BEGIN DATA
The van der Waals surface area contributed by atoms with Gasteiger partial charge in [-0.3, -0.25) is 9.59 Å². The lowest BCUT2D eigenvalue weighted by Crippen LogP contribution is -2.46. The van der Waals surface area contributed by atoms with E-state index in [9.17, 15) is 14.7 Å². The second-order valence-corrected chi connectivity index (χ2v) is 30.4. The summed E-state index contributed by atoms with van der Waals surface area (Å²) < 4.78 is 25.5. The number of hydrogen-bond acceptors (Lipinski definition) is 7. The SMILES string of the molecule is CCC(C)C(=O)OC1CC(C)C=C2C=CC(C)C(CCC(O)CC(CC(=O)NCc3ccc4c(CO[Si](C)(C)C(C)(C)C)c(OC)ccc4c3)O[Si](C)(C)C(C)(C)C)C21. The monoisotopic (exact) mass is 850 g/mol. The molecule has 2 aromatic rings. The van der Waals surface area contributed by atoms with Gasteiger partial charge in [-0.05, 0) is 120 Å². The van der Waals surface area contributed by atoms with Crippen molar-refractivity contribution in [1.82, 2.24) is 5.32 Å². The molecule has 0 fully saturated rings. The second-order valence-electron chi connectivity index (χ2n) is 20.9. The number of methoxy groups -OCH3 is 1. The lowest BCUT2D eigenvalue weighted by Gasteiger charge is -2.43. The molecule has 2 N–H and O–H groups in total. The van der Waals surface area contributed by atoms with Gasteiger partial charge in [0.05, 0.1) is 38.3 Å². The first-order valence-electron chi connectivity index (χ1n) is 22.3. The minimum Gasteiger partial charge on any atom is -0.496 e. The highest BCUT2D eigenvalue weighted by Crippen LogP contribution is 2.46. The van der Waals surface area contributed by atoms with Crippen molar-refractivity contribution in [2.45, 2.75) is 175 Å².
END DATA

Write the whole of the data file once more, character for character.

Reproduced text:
The van der Waals surface area contributed by atoms with Gasteiger partial charge in [-0.3, -0.25) is 9.59 Å². The lowest BCUT2D eigenvalue weighted by Crippen LogP contribution is -2.46. The van der Waals surface area contributed by atoms with E-state index in [9.17, 15) is 14.7 Å². The second-order valence-corrected chi connectivity index (χ2v) is 30.4. The summed E-state index contributed by atoms with van der Waals surface area (Å²) < 4.78 is 25.5. The number of hydrogen-bond acceptors (Lipinski definition) is 7. The SMILES string of the molecule is CCC(C)C(=O)OC1CC(C)C=C2C=CC(C)C(CCC(O)CC(CC(=O)NCc3ccc4c(CO[Si](C)(C)C(C)(C)C)c(OC)ccc4c3)O[Si](C)(C)C(C)(C)C)C21. The monoisotopic (exact) mass is 850 g/mol. The molecule has 2 aromatic rings. The van der Waals surface area contributed by atoms with Gasteiger partial charge in [-0.05, 0) is 120 Å². The van der Waals surface area contributed by atoms with Crippen molar-refractivity contribution in [1.82, 2.24) is 5.32 Å². The molecule has 0 fully saturated rings. The second-order valence-electron chi connectivity index (χ2n) is 20.9. The number of methoxy groups -OCH3 is 1. The lowest BCUT2D eigenvalue weighted by Gasteiger charge is -2.43. The molecule has 2 N–H and O–H groups in total. The van der Waals surface area contributed by atoms with Gasteiger partial charge in [0.05, 0.1) is 38.3 Å². The first-order valence-electron chi connectivity index (χ1n) is 22.3. The minimum Gasteiger partial charge on any atom is -0.496 e. The highest BCUT2D eigenvalue weighted by Crippen LogP contribution is 2.46. The van der Waals surface area contributed by atoms with Crippen molar-refractivity contribution in [2.45, 2.75) is 175 Å².